AHA Member Spotlight: R. Isabela Morales
R. Isabela Morales is a manager of exhibition development at the 9/11 Memorial & Museum. She lives in Newark, New Jersey, and has been a member since 2014.
Alma maters: BA (history, American studies), University of Alabama, 2012; MA, Princeton University, 2014; PhD, Princeton University, 2019
Fields of Interest: United States, American West, American South, family, race, slavery, 19th century
Describe your career path. What led you to where you are today?
I have always had an interest in writing and storytelling, though when I was younger I wanted to be a novelist. It was not until college that I realized I could find perhaps the most compelling stories through historical research. To an avid science fiction reader, studying the past felt like stepping into an alternate dimension: I was uncovering the lives of people who lived in times and places both like and eerily unlike my own. I ended up spending a lot of time in the special collections library at the University of Alabama, digging into 19th-century letters and legal documents. That deep dive led me to a remarkable manuscript collection that ultimately inspired my dissertation at Princeton University and, now, my first book.
I also had the great good fortune to enter Princeton’s history department the year that the Princeton & Slavery Project research began, and I worked on the project my entire graduate career. That experience really kick-started my interest in public history, as well as confirmed for me the powerful resonance that historical research can have in the present.
What do you like the most about where you live and work?
I moved to Newark a week before the COVID-19 pandemic shut down ordinary life in New Jersey, so I have not yet been able to explore much of the city. As someone who has never lived in a major city before, however, I will say that having an apartment in walking distance of a grocery store is a revelation.
What projects are you currently working on?
I am finishing up my first book manuscript, which is under contract with Oxford University Press. It is a narrative history of the Townsends, the enslaved children of Samuel Townsend, a white cotton planter in Alabama who freed them and willed them his large estate when he died in 1856. Between their manumissions shortly before the Civil War and the rise of Jim Crow at the turn of the 20th century, the Townsends migrated across the country, attending a black college in Ohio; homesteading in Kansas; mining in Colorado; and (in the case of one son) returning to Alabama to purchase part of the plantation where he had once been held as a slave.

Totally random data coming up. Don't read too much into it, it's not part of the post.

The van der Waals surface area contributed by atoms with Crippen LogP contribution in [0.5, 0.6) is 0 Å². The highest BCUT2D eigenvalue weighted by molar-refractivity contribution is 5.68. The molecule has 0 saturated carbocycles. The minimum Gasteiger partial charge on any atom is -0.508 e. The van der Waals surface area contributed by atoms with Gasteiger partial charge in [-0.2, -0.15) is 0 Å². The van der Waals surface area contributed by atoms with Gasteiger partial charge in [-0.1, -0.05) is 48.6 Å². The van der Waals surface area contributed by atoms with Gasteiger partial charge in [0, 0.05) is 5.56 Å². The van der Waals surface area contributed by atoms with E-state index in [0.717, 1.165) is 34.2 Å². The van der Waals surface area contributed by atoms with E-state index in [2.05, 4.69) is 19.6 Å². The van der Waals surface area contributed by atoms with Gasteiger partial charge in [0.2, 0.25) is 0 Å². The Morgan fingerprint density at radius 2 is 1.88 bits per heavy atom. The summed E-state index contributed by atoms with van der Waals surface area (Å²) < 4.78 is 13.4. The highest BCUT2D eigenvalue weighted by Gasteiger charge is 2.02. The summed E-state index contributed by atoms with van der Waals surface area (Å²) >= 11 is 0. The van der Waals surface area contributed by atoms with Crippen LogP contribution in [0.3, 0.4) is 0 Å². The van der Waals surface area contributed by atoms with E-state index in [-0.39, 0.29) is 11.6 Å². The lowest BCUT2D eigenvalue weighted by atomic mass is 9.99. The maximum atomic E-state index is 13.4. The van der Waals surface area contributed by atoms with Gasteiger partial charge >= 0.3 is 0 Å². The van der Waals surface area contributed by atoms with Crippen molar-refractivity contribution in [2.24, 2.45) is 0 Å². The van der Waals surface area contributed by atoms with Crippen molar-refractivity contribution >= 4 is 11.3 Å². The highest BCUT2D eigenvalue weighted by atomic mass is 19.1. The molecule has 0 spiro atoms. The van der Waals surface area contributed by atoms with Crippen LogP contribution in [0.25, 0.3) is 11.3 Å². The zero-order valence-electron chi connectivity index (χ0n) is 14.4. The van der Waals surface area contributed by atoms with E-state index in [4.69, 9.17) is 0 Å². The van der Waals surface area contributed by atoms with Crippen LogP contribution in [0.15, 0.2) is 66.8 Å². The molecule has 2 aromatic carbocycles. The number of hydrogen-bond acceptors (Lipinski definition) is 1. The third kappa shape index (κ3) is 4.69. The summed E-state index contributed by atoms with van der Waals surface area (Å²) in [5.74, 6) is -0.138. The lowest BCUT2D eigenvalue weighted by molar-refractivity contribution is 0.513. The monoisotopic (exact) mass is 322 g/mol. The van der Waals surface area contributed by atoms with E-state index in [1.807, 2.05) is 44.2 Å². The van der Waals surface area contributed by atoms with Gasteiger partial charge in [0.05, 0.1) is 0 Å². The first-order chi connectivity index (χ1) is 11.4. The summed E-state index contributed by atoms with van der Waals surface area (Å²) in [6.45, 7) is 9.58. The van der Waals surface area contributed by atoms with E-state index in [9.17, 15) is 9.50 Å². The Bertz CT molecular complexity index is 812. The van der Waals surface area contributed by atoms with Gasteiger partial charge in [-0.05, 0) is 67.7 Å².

The Townsends’ money and mixed-race ancestry opened doors closed to most freedpeople at the time, and the details of their lives map a landscape in which individual experiences of race and freedom—as well as concrete opportunities for social and economic mobility—were dictated by highly local circumstances. By tracing their experiences, moving between intimate family dynamics and the larger social context, I hope to illustrate the contingent nature of both slavery and freedom in the second half of the 19th century.
Is there an article, book, movie, blog etc. that you could recommend to fellow AHA members?
The Princeton & Slavery Project website (slavery.princeton.edu), of course! The website currently features more than 100 interpretive essays written for broad audiences, as well as a digital library of 400+ primary sources pulled largely from Princeton University’s archives.
What do you value most about the history discipline?
Studying history provides context for the world we live in today. It helps us understand the origins of the systems and ideas that continue to shape our lives, for better and, all too often, for worse. Perhaps most importantly, it teaches empathy. Studying history is an exercise in trying to understand what life was like for people who were as real and fully alive as ourselves, only with different experiences. That is a valuable skill, and a necessary one if we want to build a more just, compassionate society.
Our political leaders, business leaders, and many members of the general public sometimes seem to value STEM disciplines above all others. I remember meeting a graduate student at Princeton who thought the highest compliment he could give a person was “you could have been a scientist!” No disrespect to scientists (I am married to a physicist, after all), but there are some things the humanities teach best—and they are just as important.
AHA members are involved in all fields of history, with wide-ranging specializations, interests, and areas of employment. To recognize our talented and eclectic membership, Perspectives Daily features a regular AHA Member Spotlight series.
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